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New Paper on mosasaur tooth histology and character terminology


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Authors: Hallie P. Street, Aaron R. H. LeBlanc, and Michael W. Caldwell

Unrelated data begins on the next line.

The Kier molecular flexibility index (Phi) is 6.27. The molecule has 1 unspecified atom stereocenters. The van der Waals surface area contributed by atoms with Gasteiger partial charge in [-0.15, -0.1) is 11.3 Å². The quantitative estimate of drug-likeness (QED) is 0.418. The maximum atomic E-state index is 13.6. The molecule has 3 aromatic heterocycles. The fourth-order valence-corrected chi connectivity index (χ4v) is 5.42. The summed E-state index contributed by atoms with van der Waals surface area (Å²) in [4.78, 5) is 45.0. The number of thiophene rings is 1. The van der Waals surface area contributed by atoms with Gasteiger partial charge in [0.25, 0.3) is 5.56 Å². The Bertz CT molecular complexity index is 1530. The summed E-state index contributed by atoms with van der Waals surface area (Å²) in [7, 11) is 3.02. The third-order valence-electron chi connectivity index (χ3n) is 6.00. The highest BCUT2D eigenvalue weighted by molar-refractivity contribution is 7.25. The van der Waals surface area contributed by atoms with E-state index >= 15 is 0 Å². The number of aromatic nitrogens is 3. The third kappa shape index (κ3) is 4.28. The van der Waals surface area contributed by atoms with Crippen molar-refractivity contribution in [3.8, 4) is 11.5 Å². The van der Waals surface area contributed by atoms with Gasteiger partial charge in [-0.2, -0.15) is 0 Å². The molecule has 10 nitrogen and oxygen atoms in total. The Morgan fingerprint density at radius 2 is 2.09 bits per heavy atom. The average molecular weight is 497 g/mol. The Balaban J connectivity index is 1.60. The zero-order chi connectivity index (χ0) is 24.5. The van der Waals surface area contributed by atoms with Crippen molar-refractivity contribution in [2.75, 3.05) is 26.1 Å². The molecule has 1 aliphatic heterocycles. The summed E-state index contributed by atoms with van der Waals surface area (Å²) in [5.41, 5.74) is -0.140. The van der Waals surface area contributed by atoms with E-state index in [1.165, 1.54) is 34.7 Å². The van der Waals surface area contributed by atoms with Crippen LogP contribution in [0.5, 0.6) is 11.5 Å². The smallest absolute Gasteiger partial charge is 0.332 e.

Abstract: Mosasaur researchers have used varieties of tooth crown ornamentation as diagnostic and phylo-genetic characters for decades. Such tooth crown features include facets, flutes, striations, serrated carinae, and coarse anastomosing texture. This study investigates the relative contributions of dentine and enamel to the development of these dental characters and assesses homology statements between these structures. Histological analysis of isolated mosasaur teeth reveals that flutes and facets develop initially from the den-tine, and the external enamel morphology we observe macroscopically mirrors the shape of the underlying dentine. Striations combine underlying contributions from the dentine with additional and irregular en-amel deposition resulting strictly from amelogenesis. In both serrated carinae and anastomosing texture the Dentine-Enamel Junction is smooth, and these external ornamentations form exclusively through variations in enamel development. Based on these observations, we infer that flutes and facets form a morphological spectrum and should not be treated as separate phylogenetic characters. Conversely, striations develop differ-ently than flutes and facets, and should therefore be treated as a distinct character. We recommend referring to serrations on mosasaur carinae as false denticulations to differentiate these enamel-only structures from true denticles possessing a dentine core. Anastomosing texture can also coincide with significant apical en-amel thickening, both of which could be adaptations for processing harder prey, as they are in modern rep-tiles. Care must be taken when using tooth crown features as diagnostic or phylogenetic characters because seemingly different morphologies can have similar developmental origins, and tooth morphology can be more closely tied to diet than common ancestry. 

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